[alsa-devel] problems writing pcm driver

Takashi Iwai tiwai at suse.de
Wed Aug 22 12:08:24 CEST 2007

At Wed, 22 Aug 2007 02:54:28 -0700 (PDT),
Trent Piepho wrote:
> On Wed, 22 Aug 2007, Takashi Iwai wrote:
> > > On Tue, 21 Aug 2007, Takashi Iwai wrote:
> > > > At Mon, 20 Aug 2007 13:47:48 -0700 (PDT),
> > > > Trent Piepho wrote:
> > > > > Atomicity:
> > > > > trigger, pointer, and ack are atomic with respect to themselves.  e.g., two
> > > > > copies of the trigger callback can't be running at the same time.  That much
> > > > > is clear.  But are they atomic with respect to each other?  Can the trigger
> > > > > callback run at the same time as the pointer callback?  How about the atomic
> > > > > callbacks with respect to the non-atomic ones?  Can trigger run at the same
> > > > > time as prepare?
> > > >
> > > > No, these callbacks are exclusive.  In principle, they are called with
> > > > substream->lock spinlock already held by the PCM core, so they cannot
> > > > be called at the same time as long as belonging to the same PCM
> > > > substream instance.
> > >
> > > The driver writing howto says for hw_params, "is that this callback is
> > > non-atomic (schedulable)."
> > >
> > > If it's non-atomic, that would mean to me that it can be called multiple
> > > times at once, and at the same time as other callbacks.  But, you're saying
> > > that's not the case?
> >
> > No, in that context, non-atomic means schedulable.  That is, the
> > function can get scheduled safely.  It's outside the spinlock.
> I see, it's not the normal definition of atomic:
> http://en.wikipedia.org/wiki/Atomic_operations
> I suggest something like "schedulable" or "process context".  When I see "X
> is not atomic" I think that means I need to code the function to be
> re-entrant.

Yeah, maybe it's better.

> > About the concurrent access: since the PCM substream instance is
> > exclusive, all PCM callbacks are also basically exclusive.  Even open
> > and close are already protected via mutex in PCM core.  Thus they
> > cannot be called simultaneously for the same substream instance.  (For
> > different substreams, they can be called.)
> Speaking of open, does one need to worry about the same pcm device being
> opened multiple times?

Two cases that open/close can be called for the same PCM instance:
- for different directions (full-duplex), playback and capture
- for different substreams (only when multiple substreams are defined)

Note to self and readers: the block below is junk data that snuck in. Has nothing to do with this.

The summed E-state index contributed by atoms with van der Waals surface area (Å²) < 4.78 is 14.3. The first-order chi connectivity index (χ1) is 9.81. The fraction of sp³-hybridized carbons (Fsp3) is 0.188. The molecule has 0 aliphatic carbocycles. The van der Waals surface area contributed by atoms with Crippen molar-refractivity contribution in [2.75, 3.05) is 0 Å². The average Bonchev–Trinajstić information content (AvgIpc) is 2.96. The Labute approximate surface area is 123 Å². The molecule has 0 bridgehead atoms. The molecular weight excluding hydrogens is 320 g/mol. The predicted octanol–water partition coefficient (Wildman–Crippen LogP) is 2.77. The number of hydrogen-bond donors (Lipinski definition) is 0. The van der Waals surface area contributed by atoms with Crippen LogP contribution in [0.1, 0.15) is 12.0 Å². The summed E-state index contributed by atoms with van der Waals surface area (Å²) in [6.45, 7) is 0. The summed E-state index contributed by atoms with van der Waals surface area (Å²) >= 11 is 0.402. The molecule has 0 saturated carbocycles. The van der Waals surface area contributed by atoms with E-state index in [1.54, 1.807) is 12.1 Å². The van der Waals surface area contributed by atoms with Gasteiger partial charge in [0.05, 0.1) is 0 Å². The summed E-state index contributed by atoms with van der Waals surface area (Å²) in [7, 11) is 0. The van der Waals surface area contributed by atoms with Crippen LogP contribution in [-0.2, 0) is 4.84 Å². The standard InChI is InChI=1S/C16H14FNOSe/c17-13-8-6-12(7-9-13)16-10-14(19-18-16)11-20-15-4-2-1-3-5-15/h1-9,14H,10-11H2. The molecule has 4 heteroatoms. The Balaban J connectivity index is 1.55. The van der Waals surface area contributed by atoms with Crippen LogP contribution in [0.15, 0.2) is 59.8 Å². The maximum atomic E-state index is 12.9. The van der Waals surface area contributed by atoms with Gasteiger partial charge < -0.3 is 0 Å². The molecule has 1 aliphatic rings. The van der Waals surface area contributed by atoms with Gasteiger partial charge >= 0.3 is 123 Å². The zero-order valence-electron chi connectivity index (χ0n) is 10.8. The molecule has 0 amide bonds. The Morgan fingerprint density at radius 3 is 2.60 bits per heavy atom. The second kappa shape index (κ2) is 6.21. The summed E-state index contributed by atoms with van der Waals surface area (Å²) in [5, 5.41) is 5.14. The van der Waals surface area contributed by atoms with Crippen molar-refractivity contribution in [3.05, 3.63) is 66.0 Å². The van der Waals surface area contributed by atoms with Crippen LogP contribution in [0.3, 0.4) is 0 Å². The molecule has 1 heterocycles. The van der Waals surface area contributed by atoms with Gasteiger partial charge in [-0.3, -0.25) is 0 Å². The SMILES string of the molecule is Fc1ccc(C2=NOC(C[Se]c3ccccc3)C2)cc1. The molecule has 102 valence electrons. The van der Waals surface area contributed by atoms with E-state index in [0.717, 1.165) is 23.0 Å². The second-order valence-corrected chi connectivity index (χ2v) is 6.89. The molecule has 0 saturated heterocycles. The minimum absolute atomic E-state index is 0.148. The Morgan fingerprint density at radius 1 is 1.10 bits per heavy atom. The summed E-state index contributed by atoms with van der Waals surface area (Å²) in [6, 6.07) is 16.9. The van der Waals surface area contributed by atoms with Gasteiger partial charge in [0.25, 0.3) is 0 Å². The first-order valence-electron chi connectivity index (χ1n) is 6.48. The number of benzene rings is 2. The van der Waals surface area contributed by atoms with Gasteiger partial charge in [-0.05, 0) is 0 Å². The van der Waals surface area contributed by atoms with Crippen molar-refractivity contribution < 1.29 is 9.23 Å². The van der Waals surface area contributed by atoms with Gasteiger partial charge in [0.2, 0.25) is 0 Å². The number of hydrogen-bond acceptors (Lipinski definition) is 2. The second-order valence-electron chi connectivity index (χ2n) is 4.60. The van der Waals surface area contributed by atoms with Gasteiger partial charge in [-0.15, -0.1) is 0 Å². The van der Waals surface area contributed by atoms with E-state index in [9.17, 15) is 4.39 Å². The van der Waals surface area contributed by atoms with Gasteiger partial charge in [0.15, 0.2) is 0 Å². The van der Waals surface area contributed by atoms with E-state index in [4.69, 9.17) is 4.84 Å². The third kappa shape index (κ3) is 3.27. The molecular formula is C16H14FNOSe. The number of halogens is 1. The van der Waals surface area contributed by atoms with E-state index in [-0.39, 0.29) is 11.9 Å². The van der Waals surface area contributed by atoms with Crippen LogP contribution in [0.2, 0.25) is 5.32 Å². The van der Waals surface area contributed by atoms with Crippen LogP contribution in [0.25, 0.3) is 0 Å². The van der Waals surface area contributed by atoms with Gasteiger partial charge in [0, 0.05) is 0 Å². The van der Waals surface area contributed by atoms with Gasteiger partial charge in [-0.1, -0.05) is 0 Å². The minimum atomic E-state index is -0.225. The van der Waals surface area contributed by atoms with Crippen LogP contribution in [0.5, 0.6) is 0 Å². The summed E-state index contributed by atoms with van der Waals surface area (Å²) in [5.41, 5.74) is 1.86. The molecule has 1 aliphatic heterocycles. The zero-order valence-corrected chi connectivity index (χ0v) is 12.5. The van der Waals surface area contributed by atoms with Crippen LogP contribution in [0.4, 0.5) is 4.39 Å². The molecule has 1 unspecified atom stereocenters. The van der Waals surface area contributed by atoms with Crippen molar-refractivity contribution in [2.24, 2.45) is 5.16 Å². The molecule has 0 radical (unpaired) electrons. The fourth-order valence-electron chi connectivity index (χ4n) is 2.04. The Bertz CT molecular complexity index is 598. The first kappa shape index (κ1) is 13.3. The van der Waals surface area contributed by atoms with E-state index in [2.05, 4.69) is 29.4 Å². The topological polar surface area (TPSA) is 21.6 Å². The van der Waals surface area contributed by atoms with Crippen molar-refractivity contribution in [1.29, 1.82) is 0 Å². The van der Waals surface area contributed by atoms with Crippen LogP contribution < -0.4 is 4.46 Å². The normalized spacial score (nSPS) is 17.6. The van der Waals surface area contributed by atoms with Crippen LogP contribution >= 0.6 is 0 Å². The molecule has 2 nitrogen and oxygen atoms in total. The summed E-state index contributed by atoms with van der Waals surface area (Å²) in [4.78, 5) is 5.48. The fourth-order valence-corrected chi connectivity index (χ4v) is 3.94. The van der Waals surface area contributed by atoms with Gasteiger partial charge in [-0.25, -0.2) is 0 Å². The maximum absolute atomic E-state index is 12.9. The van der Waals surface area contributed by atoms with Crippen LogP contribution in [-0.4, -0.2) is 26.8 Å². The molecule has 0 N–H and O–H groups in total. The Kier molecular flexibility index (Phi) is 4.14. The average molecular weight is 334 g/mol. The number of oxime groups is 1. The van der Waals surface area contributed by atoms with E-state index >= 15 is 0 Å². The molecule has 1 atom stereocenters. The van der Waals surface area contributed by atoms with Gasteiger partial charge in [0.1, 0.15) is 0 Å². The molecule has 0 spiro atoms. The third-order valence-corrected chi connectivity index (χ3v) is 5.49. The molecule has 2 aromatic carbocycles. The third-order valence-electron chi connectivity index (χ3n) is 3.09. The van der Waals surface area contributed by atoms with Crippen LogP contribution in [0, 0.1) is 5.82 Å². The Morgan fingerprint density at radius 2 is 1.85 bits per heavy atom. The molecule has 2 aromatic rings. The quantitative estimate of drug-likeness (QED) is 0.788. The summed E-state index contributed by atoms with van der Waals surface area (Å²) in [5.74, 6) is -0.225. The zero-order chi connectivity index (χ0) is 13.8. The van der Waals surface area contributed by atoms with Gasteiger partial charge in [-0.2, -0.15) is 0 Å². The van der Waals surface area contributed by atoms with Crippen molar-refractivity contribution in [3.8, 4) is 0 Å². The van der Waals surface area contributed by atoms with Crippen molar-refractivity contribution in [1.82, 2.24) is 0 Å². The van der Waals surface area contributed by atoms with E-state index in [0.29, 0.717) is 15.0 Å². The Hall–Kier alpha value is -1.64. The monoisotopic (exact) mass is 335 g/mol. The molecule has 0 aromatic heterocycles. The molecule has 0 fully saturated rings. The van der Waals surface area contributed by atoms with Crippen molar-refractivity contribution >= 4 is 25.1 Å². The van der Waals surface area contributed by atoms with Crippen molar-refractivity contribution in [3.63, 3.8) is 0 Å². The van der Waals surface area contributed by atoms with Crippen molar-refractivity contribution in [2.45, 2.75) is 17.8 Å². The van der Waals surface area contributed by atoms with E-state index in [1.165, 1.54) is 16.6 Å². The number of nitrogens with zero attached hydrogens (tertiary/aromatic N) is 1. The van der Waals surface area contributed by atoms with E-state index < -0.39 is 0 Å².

>  I see code in the open callback of the bt87x driver
> and the cx88-alsa driver that checks if the chip has already been opened
> using atomic bit ops.  I'm guessing this is correct the bt87x driver, which
> has two substreams of which only one can be used at one time.  But in the
> cx88-alsa driver, which has only one substream, it is unnecessary.

Yes, likely so.

> I've figured out one of my problems, and it looks like it's not my fault.
> I tried running arecord piped to aplay, both using the ca0106 driver, and
> it works ok.  Very few overruns.  So this operation with this buffer size
> _can_ be done.
> arecord -v -D hw:0,0 -f DAT --buffer-size=512 | aplay -D hw:0,1 --buffer-size=512
> So, I do the same thing with the device I'm working on, running arecord on
> hw:1,0, but it doesn't work so well!  It's ok for a minute or two, but then
> I start getting a lot of overruns.  I thought it was my driver, but then I
> noticed something.
> Once the overruns start, they were consistently about 3.5 seconds apart.
> If I increased the arecord buffer size to 1024, they were 7 seconds apart,
> at 2048 they were 13 seconds apart.
> When I recorded and played back using the ca0106 card, both the ADC and DAC
> were probably using the same master clock signal and the rates were locked.
> But the other card was using a different clock and must have been producing
> data faster than the ca0106 would play it.  After a while the pipe buffer
> would fill up and arecord would block too long waiting for aplay to consume
> its data, and there would be an overrun.  That empties the driver's pcm
> buffer, but not the pipe between arecord and aplay.  So as soon as the pcm
> buffer fills up, another overrun.  Each time the pcm buffer doubles in
> size, it takes twice as long to fill up, and the time between overruns
> doubles.

Indeed, the sync with multiple devices in such a small buffer size is
often difficult.


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